10 Blessings From Doing Things God’s Way

10Solomon opens the third chapter of Proverbs with these words, “My son, do not forget my teaching, but keep my commands in your heart.” Then he goes on to list the blessings that come from doing things God’s ways. Here they are—

  1. A prosperous, long life (v. 2)
  2. You will win favor and a good name in the sight of God and man (v. 4)
  3. Straight paths (v. 6)
  4. Health to your body (v. 8)
  5. Overflowing success for your work (v. 10)
  6. God’s discipline—yes, His discipline is a blessing (v. 12)
  7. God takes you into His confidence (v. 32)
  8. God blesses your home (v. 33)
  9. He gives you grace (v. 34)
  10. He gives you honor (v. 35)

With a list of blessings like that, why would I ever want to try to do things my way?!

The Work Of A Preacher

Rev. John Venn was a key member in the Clapham Sect, a group of devout Christian reformers in England, alongside William Wilberforce. These wise words should be well attended to by all pastors—

John Venn“Were the work of a preacher indeed confined to the delivery of a moral discourse, this would not be an arduous task. But a Minister of the Gospel has much more to do. He will endeavor, under Divine Grace, to bring every individual in his congregation to live no longer to himself, but unto Him who died for us. But here the passions, prejudices, and perhaps the temporal interests of men combine to oppose his success. It is not easy to obtain any influence over the mind of another; but to obtain such an influence as to direct it contrary to the natural current of its desires and passions, is a work of the highest difficulty. Yet such is the work of a Minister…. 

“We have to convey unpleasant tidings; to persuade to what is disagreeable; to effect not only a reformation in the conduct of men, and a regulation of their passions, but, what is of still higher difficulty, a change in their good opinion of themselves.  Nay, further we have not merely to ‘wrestle against flesh and blood but against principalities and powers, against the rulers of the darkness of this world, against spiritual wickedness in high places.’ ‘Who is sufficient for these things?’ For this office the Christian Minister may in himself ‘have no resources above those of any of his congregation,’ their weaknesses are his weaknesses, he must therefore undertake his work in weakness, fear and much trembling, but knowing that it may yet be effectual, for it is in weakness that Christ’s strength is always made perfect.” —John Venn (1759-1813)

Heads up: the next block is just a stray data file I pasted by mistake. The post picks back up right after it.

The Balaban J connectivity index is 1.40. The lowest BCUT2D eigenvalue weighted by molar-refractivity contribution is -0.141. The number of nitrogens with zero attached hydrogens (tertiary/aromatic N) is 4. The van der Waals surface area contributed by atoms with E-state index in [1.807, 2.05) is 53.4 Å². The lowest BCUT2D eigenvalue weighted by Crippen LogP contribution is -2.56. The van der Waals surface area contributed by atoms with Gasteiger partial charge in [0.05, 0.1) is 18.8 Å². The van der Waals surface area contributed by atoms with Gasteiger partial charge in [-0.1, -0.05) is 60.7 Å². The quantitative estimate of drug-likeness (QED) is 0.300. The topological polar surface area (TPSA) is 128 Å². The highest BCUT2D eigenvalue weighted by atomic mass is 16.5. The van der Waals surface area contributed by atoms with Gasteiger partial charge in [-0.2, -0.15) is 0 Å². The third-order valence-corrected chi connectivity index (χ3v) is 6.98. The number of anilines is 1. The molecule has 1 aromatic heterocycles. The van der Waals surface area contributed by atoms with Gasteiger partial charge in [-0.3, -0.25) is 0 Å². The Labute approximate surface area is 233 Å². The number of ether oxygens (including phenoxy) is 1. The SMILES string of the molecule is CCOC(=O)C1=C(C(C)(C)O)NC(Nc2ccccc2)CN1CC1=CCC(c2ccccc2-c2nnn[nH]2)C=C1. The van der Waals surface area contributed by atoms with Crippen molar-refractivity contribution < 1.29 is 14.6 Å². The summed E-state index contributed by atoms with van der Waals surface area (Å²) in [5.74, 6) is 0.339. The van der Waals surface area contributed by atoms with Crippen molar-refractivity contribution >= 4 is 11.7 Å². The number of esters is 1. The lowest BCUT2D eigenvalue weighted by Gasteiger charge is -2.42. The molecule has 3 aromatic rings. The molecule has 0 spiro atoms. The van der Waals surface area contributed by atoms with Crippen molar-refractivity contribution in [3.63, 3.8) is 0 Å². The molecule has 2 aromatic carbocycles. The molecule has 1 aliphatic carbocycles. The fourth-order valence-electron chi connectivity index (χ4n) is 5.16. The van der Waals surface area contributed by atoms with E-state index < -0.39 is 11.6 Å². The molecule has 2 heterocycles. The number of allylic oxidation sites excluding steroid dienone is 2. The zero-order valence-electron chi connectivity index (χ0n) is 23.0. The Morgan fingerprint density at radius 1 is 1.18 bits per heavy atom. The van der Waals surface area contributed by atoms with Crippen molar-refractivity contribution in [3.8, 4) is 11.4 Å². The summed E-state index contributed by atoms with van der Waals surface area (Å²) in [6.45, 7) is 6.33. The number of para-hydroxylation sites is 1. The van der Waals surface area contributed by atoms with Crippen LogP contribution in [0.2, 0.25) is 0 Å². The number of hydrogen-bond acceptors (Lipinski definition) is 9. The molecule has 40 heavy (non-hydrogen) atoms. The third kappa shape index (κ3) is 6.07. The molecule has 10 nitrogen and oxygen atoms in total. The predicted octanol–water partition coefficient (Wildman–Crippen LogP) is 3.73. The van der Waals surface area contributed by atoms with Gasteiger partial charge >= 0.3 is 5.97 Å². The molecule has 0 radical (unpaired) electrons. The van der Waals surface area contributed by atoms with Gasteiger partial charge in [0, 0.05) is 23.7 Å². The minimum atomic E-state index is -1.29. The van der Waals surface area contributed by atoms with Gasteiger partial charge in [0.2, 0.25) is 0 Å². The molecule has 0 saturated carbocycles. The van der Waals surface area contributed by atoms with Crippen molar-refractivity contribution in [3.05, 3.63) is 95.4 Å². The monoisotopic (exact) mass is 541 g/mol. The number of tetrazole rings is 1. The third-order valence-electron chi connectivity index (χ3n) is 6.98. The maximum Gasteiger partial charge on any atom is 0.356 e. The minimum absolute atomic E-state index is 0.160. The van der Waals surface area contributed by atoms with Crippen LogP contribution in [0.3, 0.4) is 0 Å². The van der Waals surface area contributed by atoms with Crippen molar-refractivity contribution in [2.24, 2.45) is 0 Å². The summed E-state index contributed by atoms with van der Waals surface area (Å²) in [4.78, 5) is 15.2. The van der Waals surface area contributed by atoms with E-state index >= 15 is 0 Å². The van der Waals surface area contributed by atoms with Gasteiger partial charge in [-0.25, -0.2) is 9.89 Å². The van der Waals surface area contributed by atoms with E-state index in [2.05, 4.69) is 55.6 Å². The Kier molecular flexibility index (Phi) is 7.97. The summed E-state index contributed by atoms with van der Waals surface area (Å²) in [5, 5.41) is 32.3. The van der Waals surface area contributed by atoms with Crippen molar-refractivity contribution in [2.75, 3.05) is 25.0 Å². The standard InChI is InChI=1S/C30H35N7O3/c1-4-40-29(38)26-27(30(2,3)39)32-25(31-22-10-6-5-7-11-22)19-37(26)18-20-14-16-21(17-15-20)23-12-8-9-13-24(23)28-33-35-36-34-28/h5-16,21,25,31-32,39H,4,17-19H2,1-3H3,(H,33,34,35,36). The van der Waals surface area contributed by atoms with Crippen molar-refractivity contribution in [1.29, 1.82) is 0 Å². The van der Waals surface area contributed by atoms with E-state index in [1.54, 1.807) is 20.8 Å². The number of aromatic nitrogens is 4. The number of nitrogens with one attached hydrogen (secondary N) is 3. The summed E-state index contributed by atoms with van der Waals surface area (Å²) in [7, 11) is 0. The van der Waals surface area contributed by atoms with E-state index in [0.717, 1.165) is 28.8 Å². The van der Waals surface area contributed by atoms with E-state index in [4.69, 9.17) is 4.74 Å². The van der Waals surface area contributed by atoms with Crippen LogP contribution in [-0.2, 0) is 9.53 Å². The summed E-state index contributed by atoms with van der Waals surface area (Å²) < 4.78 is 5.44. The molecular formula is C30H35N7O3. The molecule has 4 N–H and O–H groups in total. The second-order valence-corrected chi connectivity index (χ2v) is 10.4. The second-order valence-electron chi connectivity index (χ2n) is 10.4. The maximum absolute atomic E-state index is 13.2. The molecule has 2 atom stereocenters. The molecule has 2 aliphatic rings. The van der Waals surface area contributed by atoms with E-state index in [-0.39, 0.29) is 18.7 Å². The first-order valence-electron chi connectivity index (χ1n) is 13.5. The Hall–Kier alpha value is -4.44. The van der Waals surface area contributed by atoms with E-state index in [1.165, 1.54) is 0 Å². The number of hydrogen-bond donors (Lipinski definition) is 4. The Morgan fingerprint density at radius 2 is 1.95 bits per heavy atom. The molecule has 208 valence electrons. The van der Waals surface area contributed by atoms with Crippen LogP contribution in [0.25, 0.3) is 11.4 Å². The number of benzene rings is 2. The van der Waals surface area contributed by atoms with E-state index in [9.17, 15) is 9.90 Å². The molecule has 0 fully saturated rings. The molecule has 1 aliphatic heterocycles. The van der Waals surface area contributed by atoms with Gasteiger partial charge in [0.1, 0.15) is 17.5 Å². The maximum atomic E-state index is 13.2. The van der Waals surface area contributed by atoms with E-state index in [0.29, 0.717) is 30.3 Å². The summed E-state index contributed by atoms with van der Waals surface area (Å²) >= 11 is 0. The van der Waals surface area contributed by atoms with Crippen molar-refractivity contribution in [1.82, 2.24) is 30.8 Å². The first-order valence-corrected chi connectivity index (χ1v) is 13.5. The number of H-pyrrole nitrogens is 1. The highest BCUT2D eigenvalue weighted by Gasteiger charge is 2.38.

Poetry Saturday—A Nation′s Strength

Ralph Waldo EmersonWhat makes a nation’s pillars high
And its foundations strong?
What makes it mighty to defy
The foes that round it throng?

It is not gold. Its kingdoms grand
Go down in battle shock;
Its shafts are laid on sinking sand,
Not on abiding rock.

Is it the sword? Ask the red dust
Of empires passed away;
The blood has turned their stones to rust,
Their glory to decay.

And is it pride? Ah, that bright crown
Has seemed to nations sweet;
But God has struck its luster down
In ashes at His feet.

Not gold but only men can make
A people great and strong;
Men who for truth and honor’s sake
Stand fast and suffer long.

Brave men who work while others sleep,
Who dare while others fly…
They build a nation’s pillars deep
And lift them to the sky. —Ralph Waldo Emerson

A Caution About Success

CautionAfter King David had been firmly established as the king of Israel, he wanted to show the world how devoted he was to God, and undertook to bring the ark of the covenant to Jerusalem.

This move came after “David knew that the Lord had established him as king” and “that his kingdom had been highly exalted for the sake of God’s people” (2 Samuel 5:12; 1 Chronicles 14:2). David also asked the people about bringing the ark to Jerusalem and “it seemed right to all the people” (1 Chronicles 13:4).

Hooray! It sure sounds like David is using his new position as king to do something wonderful for his people. But…

Even with David’s knowledge that God had established him, David proceeded in a way that was displeasing to God, by attempting to move the ark in a way that God never sanctioned (2 Samuel 6:3; 1 Chronicles 13:7).

When things are going well and there seems to be a lot of positive momentum, we cannot abandon the things that brought God’s success in the first place! 

David had a habit of inquiring of God (2 Samuel 5:19, 23; 1 Chronicles 14:10, 14) which had led to his God-given success (1 Chronicles 14:17). But in the excitement of moving the ark, and the applause of the people David said, “We did not inquire of Him” (15:13) nor did they undertake the task “in accordance with the Word of the Lord” (15:15).